After sharing her story on the Facebook page Love What Matters, one mom's frustrating experience with a toy store cashier is now going viral for one powerful reason.
The mom, Brandi Benner, had recently swung by the store to reward her daughter Sophia for a pretty big potty training milestone. ("[My husband] Nick and I told Sophia that after one whole month of going poop on the potty, she could pick out a special prize at Target," she shared.)
And while Sophia could have chose any toy she wanted, she zeroed in on a beautiful doll in a doctor's costume, complete with white coat and an adorable stethoscope (probably inspired by her "obsession with Doc McStuffins," her mom later shared). But once they were on the checkout line, the little girl got a series of bizarre questions from a white cashier who eyed the black doll she chose: Was she going to a birthday party? Was this doll for a friend? And finally, there was this: "Are you sure this is the doll you want, honey?"
When Sophia gave the lady an enthusiastic "Yes!" that's when the cashier's real thoughts came out. No longer diluted.
"But she doesn't look like you," she said to little Sophia."We have lots of other dolls that look more like you."
It was at this point that Benner felt her anger rise, she later wrote on Facebook. But before she could even step in, Sophia said matter-of-factly that she did resemble her doll in the most important way: "She's a doctor like I'm a doctor," Sophia told the cashier.
Since Sophia's experience has gone viral, Benner's received a lot of comments about the beauty of "colorblindness."
But "I hate that term," she tells us. Benner explains that "colorblindness" is not what her post is about. "I want my daughter to see all the colors in the world and love them all the same," she says.
Image source: Brandi Benner
The truth is, we're still living in a world where some of us believe that there are strict rules about skin color - even when it comes to toys. But we should listen to our kids and heed the advice of moms like Benner. Her daughter's responses to that cashier could really teach us adults a lot about what matters. Sophia didn't see any barriers standing in the way of her connecting with this sweet little doctor doll; but she did see why the doll was so beautiful and smart and fun to play with.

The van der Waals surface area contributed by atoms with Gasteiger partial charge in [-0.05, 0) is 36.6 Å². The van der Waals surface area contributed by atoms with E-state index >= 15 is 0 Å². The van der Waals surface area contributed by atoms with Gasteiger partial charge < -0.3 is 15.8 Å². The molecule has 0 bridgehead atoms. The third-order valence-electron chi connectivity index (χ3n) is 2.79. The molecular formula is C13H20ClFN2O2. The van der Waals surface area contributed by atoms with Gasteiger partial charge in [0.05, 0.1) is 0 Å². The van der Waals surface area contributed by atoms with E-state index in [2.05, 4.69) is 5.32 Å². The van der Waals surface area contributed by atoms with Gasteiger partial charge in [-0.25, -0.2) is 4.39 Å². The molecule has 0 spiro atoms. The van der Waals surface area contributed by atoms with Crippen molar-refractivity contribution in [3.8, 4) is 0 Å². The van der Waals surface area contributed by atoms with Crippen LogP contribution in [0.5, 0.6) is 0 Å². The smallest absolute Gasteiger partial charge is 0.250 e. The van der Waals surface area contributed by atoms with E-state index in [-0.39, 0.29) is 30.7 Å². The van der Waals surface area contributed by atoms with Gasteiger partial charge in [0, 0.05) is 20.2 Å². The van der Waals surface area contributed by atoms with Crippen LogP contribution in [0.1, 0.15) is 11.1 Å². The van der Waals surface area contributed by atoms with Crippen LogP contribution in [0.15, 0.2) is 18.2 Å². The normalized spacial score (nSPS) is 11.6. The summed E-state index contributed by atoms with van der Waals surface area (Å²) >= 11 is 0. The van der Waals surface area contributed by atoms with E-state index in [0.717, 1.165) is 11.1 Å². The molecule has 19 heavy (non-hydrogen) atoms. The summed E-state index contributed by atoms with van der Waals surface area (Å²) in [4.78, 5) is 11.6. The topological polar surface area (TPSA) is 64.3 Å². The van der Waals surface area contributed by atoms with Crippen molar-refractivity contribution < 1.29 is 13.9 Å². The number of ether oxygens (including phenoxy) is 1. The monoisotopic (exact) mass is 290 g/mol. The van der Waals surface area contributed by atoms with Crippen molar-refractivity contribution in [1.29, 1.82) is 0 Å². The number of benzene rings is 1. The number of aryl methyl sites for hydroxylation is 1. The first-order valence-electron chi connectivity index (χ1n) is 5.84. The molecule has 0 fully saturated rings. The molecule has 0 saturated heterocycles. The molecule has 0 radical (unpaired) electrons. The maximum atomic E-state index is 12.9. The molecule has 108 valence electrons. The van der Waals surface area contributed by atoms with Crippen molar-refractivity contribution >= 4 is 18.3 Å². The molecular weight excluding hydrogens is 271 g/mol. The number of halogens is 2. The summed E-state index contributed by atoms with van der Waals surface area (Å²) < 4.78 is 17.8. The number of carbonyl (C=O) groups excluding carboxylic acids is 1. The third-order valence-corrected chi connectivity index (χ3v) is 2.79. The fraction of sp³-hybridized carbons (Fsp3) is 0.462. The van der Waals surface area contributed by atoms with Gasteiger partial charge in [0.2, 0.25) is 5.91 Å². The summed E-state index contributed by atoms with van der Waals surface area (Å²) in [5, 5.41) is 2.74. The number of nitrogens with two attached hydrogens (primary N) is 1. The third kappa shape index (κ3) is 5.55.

Research on race and children shows us that representation matters. Children of color thrive when they have toys and positive role models who that look like they do. Kids need to see themselves reflected out in the world. And that just doesn't happen if our toy stores only offer a sea full of light-skinned iconic dolls and figurines, that don't in any way reflect our own diversity.
Image source: Brandi Benner
Luckily, we're finally starting to make some headway, as more toy companies are starting to get on board. And when it comes to dolls, our kids have far more to choose from than just that same light-skinned, blonde-haired Barbie we once did. Now she's got curves! And different hair styles! And even takes on new - and bold - professions! And that's simply wonderful. But it also doesn't mean that only the dark-skinned girls can now pick the dark-skinned dolls; or the blonde-haired girls can only pick the blonde-haired dolls. Now that there are more options out there, we need to actually let our kids choose them.
We know implicit racial bias starts early. And we need to keep our white children from developing it the same way that we need to keep our children of color from receiving it.
Sophia's preference shows all of us that kids connect beyond skin color - they identify with deeper and richer similarities. Sophia picked up on the heart of it when she said, "I'm a pretty girl and she's a pretty girl."
Yes, Sophia, you are. Just beautiful.
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